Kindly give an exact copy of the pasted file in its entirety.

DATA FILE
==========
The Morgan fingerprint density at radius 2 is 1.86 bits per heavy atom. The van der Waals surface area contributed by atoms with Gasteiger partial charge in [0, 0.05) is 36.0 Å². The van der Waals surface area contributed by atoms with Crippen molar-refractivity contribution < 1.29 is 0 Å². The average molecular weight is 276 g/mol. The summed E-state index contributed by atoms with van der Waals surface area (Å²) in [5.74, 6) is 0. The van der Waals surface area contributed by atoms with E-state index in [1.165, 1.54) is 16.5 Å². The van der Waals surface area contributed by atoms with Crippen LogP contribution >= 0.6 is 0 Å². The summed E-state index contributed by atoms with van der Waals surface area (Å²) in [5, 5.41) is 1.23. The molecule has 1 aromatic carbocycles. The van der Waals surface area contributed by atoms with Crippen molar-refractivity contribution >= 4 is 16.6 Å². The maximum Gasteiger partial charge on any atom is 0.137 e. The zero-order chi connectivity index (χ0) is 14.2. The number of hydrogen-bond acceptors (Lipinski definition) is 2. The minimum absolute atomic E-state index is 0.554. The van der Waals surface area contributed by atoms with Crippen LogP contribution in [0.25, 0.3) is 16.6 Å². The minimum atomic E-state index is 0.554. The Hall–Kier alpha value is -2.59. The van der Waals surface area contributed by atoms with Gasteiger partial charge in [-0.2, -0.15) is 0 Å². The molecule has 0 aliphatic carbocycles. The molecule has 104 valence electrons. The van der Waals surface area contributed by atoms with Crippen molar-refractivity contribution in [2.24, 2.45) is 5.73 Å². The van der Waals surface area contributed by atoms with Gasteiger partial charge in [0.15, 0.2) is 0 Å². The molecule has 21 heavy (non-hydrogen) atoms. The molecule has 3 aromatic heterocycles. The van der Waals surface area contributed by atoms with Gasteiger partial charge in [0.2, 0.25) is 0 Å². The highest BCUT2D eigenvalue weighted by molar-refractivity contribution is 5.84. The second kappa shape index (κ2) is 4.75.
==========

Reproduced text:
The Morgan fingerprint density at radius 2 is 1.86 bits per heavy atom. The van der Waals surface area contributed by atoms with Gasteiger partial charge in [0, 0.05) is 36.0 Å². The van der Waals surface area contributed by atoms with Crippen molar-refractivity contribution < 1.29 is 0 Å². The average molecular weight is 276 g/mol. The summed E-state index contributed by atoms with van der Waals surface area (Å²) in [5.74, 6) is 0. The van der Waals surface area contributed by atoms with E-state index in [1.165, 1.54) is 16.5 Å². The van der Waals surface area contributed by atoms with Crippen LogP contribution >= 0.6 is 0 Å². The summed E-state index contributed by atoms with van der Waals surface area (Å²) in [5, 5.41) is 1.23. The molecule has 1 aromatic carbocycles. The van der Waals surface area contributed by atoms with Crippen molar-refractivity contribution >= 4 is 16.6 Å². The maximum Gasteiger partial charge on any atom is 0.137 e. The zero-order chi connectivity index (χ0) is 14.2. The number of hydrogen-bond acceptors (Lipinski definition) is 2. The minimum absolute atomic E-state index is 0.554. The van der Waals surface area contributed by atoms with Crippen LogP contribution in [0.25, 0.3) is 16.6 Å². The minimum atomic E-state index is 0.554. The Hall–Kier alpha value is -2.59. The van der Waals surface area contributed by atoms with Gasteiger partial charge in [-0.2, -0.15) is 0 Å². The molecule has 0 aliphatic carbocycles. The molecule has 104 valence electrons. The van der Waals surface area contributed by atoms with Crippen molar-refractivity contribution in [2.24, 2.45) is 5.73 Å². The van der Waals surface area contributed by atoms with Gasteiger partial charge in [0.15, 0.2) is 0 Å². The molecule has 21 heavy (non-hydrogen) atoms. The molecule has 3 aromatic heterocycles. The van der Waals surface area contributed by atoms with Gasteiger partial charge in [0.2, 0.25) is 0 Å². The highest BCUT2D eigenvalue weighted by molar-refractivity contribution is 5.84. The second kappa shape index (κ2) is 4.75.